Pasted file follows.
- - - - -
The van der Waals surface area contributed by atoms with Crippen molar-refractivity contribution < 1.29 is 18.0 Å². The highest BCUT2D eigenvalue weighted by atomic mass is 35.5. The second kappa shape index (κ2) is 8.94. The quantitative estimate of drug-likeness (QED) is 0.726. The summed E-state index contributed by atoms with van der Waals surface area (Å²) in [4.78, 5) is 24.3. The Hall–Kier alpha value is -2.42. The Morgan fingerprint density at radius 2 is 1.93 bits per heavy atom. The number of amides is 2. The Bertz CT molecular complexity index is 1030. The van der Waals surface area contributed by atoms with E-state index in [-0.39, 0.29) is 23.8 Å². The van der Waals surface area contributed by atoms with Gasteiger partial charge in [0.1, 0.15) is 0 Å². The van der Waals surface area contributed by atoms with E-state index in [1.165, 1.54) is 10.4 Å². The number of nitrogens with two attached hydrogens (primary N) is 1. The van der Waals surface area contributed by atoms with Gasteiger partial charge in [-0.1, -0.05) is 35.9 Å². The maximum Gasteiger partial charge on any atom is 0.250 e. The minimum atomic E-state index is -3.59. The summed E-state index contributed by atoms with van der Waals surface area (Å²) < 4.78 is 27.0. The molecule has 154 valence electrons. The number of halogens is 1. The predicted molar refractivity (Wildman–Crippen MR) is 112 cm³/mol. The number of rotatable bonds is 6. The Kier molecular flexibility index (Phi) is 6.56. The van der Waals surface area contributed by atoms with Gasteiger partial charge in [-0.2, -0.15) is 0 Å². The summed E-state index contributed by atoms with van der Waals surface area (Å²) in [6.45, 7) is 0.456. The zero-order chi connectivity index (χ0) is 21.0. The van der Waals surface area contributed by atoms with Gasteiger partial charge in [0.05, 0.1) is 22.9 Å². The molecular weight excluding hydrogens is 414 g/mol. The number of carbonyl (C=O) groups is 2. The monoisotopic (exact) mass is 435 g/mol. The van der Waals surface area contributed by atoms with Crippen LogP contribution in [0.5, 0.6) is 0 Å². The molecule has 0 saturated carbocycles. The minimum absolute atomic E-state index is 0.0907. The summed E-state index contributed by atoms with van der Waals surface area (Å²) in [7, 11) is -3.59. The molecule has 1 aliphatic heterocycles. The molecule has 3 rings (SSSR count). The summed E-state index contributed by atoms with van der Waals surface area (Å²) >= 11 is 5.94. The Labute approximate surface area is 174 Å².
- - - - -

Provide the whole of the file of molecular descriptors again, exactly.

The van der Waals surface area contributed by atoms with Crippen molar-refractivity contribution < 1.29 is 18.0 Å². The highest BCUT2D eigenvalue weighted by atomic mass is 35.5. The second kappa shape index (κ2) is 8.94. The quantitative estimate of drug-likeness (QED) is 0.726. The summed E-state index contributed by atoms with van der Waals surface area (Å²) in [4.78, 5) is 24.3. The Hall–Kier alpha value is -2.42. The Morgan fingerprint density at radius 2 is 1.93 bits per heavy atom. The number of amides is 2. The Bertz CT molecular complexity index is 1030. The van der Waals surface area contributed by atoms with E-state index in [-0.39, 0.29) is 23.8 Å². The van der Waals surface area contributed by atoms with Gasteiger partial charge in [0.1, 0.15) is 0 Å². The van der Waals surface area contributed by atoms with E-state index in [1.165, 1.54) is 10.4 Å². The number of nitrogens with two attached hydrogens (primary N) is 1. The van der Waals surface area contributed by atoms with Gasteiger partial charge in [-0.1, -0.05) is 35.9 Å². The maximum Gasteiger partial charge on any atom is 0.250 e. The minimum atomic E-state index is -3.59. The summed E-state index contributed by atoms with van der Waals surface area (Å²) < 4.78 is 27.0. The molecule has 154 valence electrons. The number of halogens is 1. The predicted molar refractivity (Wildman–Crippen MR) is 112 cm³/mol. The number of rotatable bonds is 6. The Kier molecular flexibility index (Phi) is 6.56. The van der Waals surface area contributed by atoms with Gasteiger partial charge in [-0.2, -0.15) is 0 Å². The summed E-state index contributed by atoms with van der Waals surface area (Å²) in [6.45, 7) is 0.456. The zero-order chi connectivity index (χ0) is 21.0. The van der Waals surface area contributed by atoms with Gasteiger partial charge in [0.05, 0.1) is 22.9 Å². The molecular weight excluding hydrogens is 414 g/mol. The number of carbonyl (C=O) groups is 2. The monoisotopic (exact) mass is 435 g/mol. The van der Waals surface area contributed by atoms with Crippen LogP contribution in [0.5, 0.6) is 0 Å². The molecule has 0 saturated carbocycles. The minimum absolute atomic E-state index is 0.0907. The summed E-state index contributed by atoms with van der Waals surface area (Å²) in [7, 11) is -3.59. The molecule has 1 aliphatic heterocycles. The molecule has 3 rings (SSSR count). The summed E-state index contributed by atoms with van der Waals surface area (Å²) >= 11 is 5.94. The Labute approximate surface area is 174 Å².